On January 6, Barack Obama nominated David Ogden to be the next deputy attorney general of the United States, the second highest position in the U.S. Department of Justice. Reportedly hanging in Ogden's office at the time of the nomination was a plaque commemorating his victory in a controversial 2005 death penalty case before the U.S. Supreme Court.
That case, Roper v. Simmons, was controversial not only because it determined the constitutionality of the juvenile death penalty but also because, in deciding the case, a narrowly divided Supreme Court relied in part upon the laws and practices of foreign nations as well as other sources of foreign law and "the opinion of the world community."
Although Ogden is certainly qualified for the position of deputy attorney general, the views expressed in the brief he co-authored on behalf of the defendant in the Roper case are troublesome and should be explored during his Senate confirmation hearing before the Committee on the Judiciary, currently scheduled for February 5.
Relying on Foreign Sources of Law to Interpret the U.S. Constitution
The Supreme Court's citation to foreign law in cases interpreting the United States Constitution is controversial and has sparked an ongoing debate within the U.S. legal community. The Court's decision to rely in part on foreign jurisprudence in reaching its decision in the Roper case is part of that debate.
The Roper v. Simmons Case. In 1993 in St. Louis, Missouri, Christopher Simmons, nine months before his 18th birthday, planned and carried out the cold-blooded murder of 46-year-old Shirley Crook. Following a plan that he had discussed in great detail with his friends, Simmons and an accomplice broke into Crook's home, hogtied her with electrical wire, wrapped her head in duct tape, drove her to a bridge, and threw her into the Meramec River, where she drowned. Simmons subsequently bragged about the murder, explaining to friends that he killed Crook "because the bitch seen my face." Simmons was subsequently arrested, tried, convicted, and sentenced to death.
Simmons' case was appealed through the Missouri legal system and ultimately argued before the U.S. Supreme Court, where Simmons was represented by a team of attorneys which included Ogden. Among the arguments made in the brief co-authored by Ogden and submitted to the Supreme Court was that, in making its decision, the Court should look to the laws, legal opinions, and decisions of foreign nations and international organizations regarding the death penalty.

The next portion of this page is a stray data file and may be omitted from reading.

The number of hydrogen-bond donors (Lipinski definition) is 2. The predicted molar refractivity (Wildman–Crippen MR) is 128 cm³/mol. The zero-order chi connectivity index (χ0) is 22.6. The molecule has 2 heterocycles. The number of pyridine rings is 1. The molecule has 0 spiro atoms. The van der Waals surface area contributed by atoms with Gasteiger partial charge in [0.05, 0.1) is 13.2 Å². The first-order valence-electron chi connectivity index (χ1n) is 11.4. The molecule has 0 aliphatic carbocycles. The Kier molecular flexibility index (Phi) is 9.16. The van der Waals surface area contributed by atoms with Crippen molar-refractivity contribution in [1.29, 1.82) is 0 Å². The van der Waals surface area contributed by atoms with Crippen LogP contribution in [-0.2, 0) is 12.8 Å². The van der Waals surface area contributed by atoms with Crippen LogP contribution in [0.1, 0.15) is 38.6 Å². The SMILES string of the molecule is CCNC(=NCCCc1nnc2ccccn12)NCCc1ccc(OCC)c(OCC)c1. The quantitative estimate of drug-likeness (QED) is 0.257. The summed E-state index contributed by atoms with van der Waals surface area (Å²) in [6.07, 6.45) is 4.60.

Ogden argued that the laws of foreign nations enjoy a direct cause-and-effect relationship with the interpretation of the U.S. Constitution: "Almost without exception, the other nations of the world have rejected capital punishment of those under 18, confirming that the juvenile death penalty is contrary to Eighth Amendment standards of decency." In other words, since the "other nations of the world" disfavor capital punishment for juvenile killers, it necessarily follows that the death penalty for juvenile killers in the United States is contrary to the Eighth Amendment to the Constitution.
United Nations Treaties and International Organizations. In support of this position, Ogden's brief in Roper cites to the United Nations General Assembly's adoption of the Convention on the Rights of the Child (CRC) in 1989, the terms of which bar the execution of persons who commit crimes while under the age of 18. However, the United States did not vote in favor of the CRC in the General Assembly and has thus far--under both the Clinton and Bush Administrations--chosen not to become a party to the CRC. The United States has excellent reasons not to ratify the CRC. And yet Ogden's brief maintains that since "every [other] country in the world" is a party to the CRC, the United States (including the Supreme Court) should follow its terms and outlaw the juvenile death penalty.
Ogden's argument turns logic on its head. In effect, the Roper brief maintains that even though the United States has specifically chosen not to join the CRC, it should still be bound by its terms. Moreover, it necessarily follows that the Supreme Court should ignore the U.S. government's decision not to ratify the CRC and impose upon the nation the CRC's death penalty prohibition.
Citing to a 2002 report of the Inter-American Commission on Human Rights, Ogden's brief in Roper also arguesfor the proposition that there is a new "international customary norm" barring the juvenile death penalty--a norm to which the United States is now bound. The U.S., however, has never consented to be bound by the recommendation of the Inter-American Commission, which has no jurisdiction over U.S. persons and cannot compel the U.S. government. Moreover, neither that commission nor any other international organization has the authority to declare anything to be a binding, international norm.